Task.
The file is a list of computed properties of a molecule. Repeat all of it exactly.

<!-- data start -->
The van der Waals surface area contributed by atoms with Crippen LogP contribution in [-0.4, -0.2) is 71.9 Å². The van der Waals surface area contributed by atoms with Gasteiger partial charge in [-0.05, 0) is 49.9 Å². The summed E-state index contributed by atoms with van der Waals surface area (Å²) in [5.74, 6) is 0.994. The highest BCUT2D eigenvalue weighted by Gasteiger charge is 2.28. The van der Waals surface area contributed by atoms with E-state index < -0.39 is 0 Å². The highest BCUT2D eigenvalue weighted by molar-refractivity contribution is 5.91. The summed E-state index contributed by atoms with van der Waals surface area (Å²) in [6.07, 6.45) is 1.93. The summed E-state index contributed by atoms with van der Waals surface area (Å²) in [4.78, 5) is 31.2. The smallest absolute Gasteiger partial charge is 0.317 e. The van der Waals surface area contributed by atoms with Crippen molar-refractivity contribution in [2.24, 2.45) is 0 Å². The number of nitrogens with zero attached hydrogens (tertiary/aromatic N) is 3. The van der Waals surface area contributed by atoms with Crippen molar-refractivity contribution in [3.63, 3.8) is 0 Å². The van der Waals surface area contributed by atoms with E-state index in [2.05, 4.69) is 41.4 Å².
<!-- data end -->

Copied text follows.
The van der Waals surface area contributed by atoms with Crippen LogP contribution in [-0.4, -0.2) is 71.9 Å². The van der Waals surface area contributed by atoms with Gasteiger partial charge in [-0.05, 0) is 49.9 Å². The summed E-state index contributed by atoms with van der Waals surface area (Å²) in [5.74, 6) is 0.994. The highest BCUT2D eigenvalue weighted by Gasteiger charge is 2.28. The van der Waals surface area contributed by atoms with E-state index < -0.39 is 0 Å². The highest BCUT2D eigenvalue weighted by molar-refractivity contribution is 5.91. The summed E-state index contributed by atoms with van der Waals surface area (Å²) in [6.07, 6.45) is 1.93. The summed E-state index contributed by atoms with van der Waals surface area (Å²) in [4.78, 5) is 31.2. The smallest absolute Gasteiger partial charge is 0.317 e. The van der Waals surface area contributed by atoms with Crippen molar-refractivity contribution in [2.24, 2.45) is 0 Å². The number of nitrogens with zero attached hydrogens (tertiary/aromatic N) is 3. The van der Waals surface area contributed by atoms with Crippen molar-refractivity contribution in [3.63, 3.8) is 0 Å². The van der Waals surface area contributed by atoms with E-state index in [2.05, 4.69) is 41.4 Å².